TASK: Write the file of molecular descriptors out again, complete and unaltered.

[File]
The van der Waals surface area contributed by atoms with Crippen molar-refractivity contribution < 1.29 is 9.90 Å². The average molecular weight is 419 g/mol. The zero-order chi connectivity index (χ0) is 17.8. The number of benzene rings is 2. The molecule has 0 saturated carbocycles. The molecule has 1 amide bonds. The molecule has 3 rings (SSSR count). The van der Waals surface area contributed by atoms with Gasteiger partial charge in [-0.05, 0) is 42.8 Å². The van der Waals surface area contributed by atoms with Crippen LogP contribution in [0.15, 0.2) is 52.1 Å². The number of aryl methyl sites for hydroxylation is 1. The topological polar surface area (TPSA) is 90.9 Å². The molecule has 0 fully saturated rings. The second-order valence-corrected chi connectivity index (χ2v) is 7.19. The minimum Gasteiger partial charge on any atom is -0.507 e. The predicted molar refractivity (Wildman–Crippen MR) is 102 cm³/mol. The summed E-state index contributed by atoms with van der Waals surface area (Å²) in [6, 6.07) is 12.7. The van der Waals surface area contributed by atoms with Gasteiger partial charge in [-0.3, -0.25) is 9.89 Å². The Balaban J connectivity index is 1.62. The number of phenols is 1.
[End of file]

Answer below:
The van der Waals surface area contributed by atoms with Crippen molar-refractivity contribution < 1.29 is 9.90 Å². The average molecular weight is 419 g/mol. The zero-order chi connectivity index (χ0) is 17.8. The number of benzene rings is 2. The molecule has 0 saturated carbocycles. The molecule has 1 amide bonds. The molecule has 3 rings (SSSR count). The van der Waals surface area contributed by atoms with Gasteiger partial charge in [-0.05, 0) is 42.8 Å². The van der Waals surface area contributed by atoms with Crippen LogP contribution in [0.15, 0.2) is 52.1 Å². The number of aryl methyl sites for hydroxylation is 1. The topological polar surface area (TPSA) is 90.9 Å². The molecule has 0 fully saturated rings. The second-order valence-corrected chi connectivity index (χ2v) is 7.19. The minimum Gasteiger partial charge on any atom is -0.507 e. The predicted molar refractivity (Wildman–Crippen MR) is 102 cm³/mol. The summed E-state index contributed by atoms with van der Waals surface area (Å²) in [6, 6.07) is 12.7. The van der Waals surface area contributed by atoms with Gasteiger partial charge in [-0.3, -0.25) is 9.89 Å². The Balaban J connectivity index is 1.62. The number of phenols is 1.